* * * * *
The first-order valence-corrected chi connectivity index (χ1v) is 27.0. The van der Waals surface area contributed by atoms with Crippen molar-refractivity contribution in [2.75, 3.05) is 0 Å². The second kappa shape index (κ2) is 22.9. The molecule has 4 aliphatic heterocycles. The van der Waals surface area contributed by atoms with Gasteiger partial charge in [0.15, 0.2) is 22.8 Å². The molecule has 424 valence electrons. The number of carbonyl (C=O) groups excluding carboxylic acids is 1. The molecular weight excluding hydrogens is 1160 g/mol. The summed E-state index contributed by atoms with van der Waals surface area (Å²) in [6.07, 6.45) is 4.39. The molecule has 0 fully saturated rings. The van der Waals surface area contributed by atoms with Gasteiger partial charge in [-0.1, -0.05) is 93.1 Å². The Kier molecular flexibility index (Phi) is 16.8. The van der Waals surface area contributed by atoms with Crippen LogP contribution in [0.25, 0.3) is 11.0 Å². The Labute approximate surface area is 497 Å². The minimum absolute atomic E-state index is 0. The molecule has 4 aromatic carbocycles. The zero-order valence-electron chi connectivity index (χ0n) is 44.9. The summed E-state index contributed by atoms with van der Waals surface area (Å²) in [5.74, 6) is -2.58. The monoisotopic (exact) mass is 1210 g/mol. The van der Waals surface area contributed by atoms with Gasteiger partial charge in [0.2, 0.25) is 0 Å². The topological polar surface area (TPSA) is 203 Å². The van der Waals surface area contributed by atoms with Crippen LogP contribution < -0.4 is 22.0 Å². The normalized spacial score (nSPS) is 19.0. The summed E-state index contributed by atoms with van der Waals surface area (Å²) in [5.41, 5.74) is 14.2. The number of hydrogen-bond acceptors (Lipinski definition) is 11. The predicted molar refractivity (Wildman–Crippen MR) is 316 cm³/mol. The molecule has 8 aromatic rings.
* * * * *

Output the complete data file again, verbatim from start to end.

The first-order valence-corrected chi connectivity index (χ1v) is 27.0. The van der Waals surface area contributed by atoms with Crippen molar-refractivity contribution in [2.75, 3.05) is 0 Å². The second kappa shape index (κ2) is 22.9. The molecule has 4 aliphatic heterocycles. The van der Waals surface area contributed by atoms with Gasteiger partial charge in [0.15, 0.2) is 22.8 Å². The molecule has 424 valence electrons. The number of carbonyl (C=O) groups excluding carboxylic acids is 1. The molecular weight excluding hydrogens is 1160 g/mol. The summed E-state index contributed by atoms with van der Waals surface area (Å²) in [6.07, 6.45) is 4.39. The molecule has 0 fully saturated rings. The van der Waals surface area contributed by atoms with Gasteiger partial charge in [-0.1, -0.05) is 93.1 Å². The Kier molecular flexibility index (Phi) is 16.8. The van der Waals surface area contributed by atoms with Crippen LogP contribution in [0.25, 0.3) is 11.0 Å². The Labute approximate surface area is 497 Å². The minimum absolute atomic E-state index is 0. The molecule has 4 aromatic carbocycles. The zero-order valence-electron chi connectivity index (χ0n) is 44.9. The summed E-state index contributed by atoms with van der Waals surface area (Å²) in [5.74, 6) is -2.58. The monoisotopic (exact) mass is 1210 g/mol. The van der Waals surface area contributed by atoms with Gasteiger partial charge in [0.2, 0.25) is 0 Å². The topological polar surface area (TPSA) is 203 Å². The van der Waals surface area contributed by atoms with Crippen LogP contribution < -0.4 is 22.0 Å². The normalized spacial score (nSPS) is 19.0. The summed E-state index contributed by atoms with van der Waals surface area (Å²) in [5.41, 5.74) is 14.2. The number of hydrogen-bond acceptors (Lipinski definition) is 11. The predicted molar refractivity (Wildman–Crippen MR) is 316 cm³/mol. The molecule has 8 aromatic rings.